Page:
The Orlando Magic face a major dilemma at this year’s trade deadline as Evan Fournier could become a free agent. League executives smell the trouble.
The NBA trade deadline is a mere six weeks away. The Orlando Magic and every team know this.
It feels very far away with 22 games remaining before teams have to make final decisions about their roster. Yet, it also feels very close.
The playoff race has started to settle in with the Magic outside the group of seven teams that seems to have the inside track for a playoff spot. The Magic hold a 1.5-game lead for the eighth spot. It is a precarious position.
At this point, everyone understands the Magic have some fundamental flaws. They have major issues they have to find some answer for — particularly on offense. Internally, the Magic have to get back to playing the elite-level defense that carried them to the playoff last year.
Orlando, to this point in the season, has underperformed even if they remain in playoff position. And that seems to make the team ripe for a trade.
What that might be is still the mystery. It is still far too early for anything concrete to come out. Everything is mere speculation and assessing the market.
While playoff tiers are starting to emerge, teams will probably hold onto hope a little bit longer before assessing how they need to set themselves up for the offseason — the early thoughts of who might be available are emerging.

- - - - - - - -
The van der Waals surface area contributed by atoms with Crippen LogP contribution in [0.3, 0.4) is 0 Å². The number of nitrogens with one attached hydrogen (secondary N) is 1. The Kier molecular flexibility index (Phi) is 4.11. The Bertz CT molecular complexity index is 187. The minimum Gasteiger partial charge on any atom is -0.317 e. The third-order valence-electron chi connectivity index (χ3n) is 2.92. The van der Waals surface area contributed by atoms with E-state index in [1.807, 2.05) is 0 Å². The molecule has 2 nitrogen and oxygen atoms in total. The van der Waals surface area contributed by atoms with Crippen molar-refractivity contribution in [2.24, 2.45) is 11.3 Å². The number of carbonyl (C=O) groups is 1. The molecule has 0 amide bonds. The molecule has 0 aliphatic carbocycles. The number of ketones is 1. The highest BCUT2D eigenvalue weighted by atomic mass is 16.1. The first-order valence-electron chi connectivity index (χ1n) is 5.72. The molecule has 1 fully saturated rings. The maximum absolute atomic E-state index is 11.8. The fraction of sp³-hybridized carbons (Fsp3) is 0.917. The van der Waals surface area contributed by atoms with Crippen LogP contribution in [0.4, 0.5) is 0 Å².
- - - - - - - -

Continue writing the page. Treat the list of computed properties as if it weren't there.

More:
Bobby Marks of ESPN.com attended the G-League Showcase in Las Vegas and did an informal straw poll of executives, asking who they thought was likely to be moved at the deadline.
Evan Fournier’s name came up often in that conversation.
Marks notes that the Magic do not seem ready to move off Evan Fournier yet. The team is still in playoff position and Fournier is a big reason for that. He is the team’s leading scorer with 19.2 points per game on a 56.9-percent effective field goal percentage. Both are career highs.
But the league senses correctly that there is a decision coming regarding Fournier. And they might be right to circle the waters a bit before the trade deadline.
Fournier has a player option on the final year of his contract (worth $17 million next season). The Magic cannot pay everyone in their lineup and the team, after spending on Nikola Vucevic and Terrence Ross last summer and Aaron Gordon the summer before, is locked over the salary cap for a little while longer.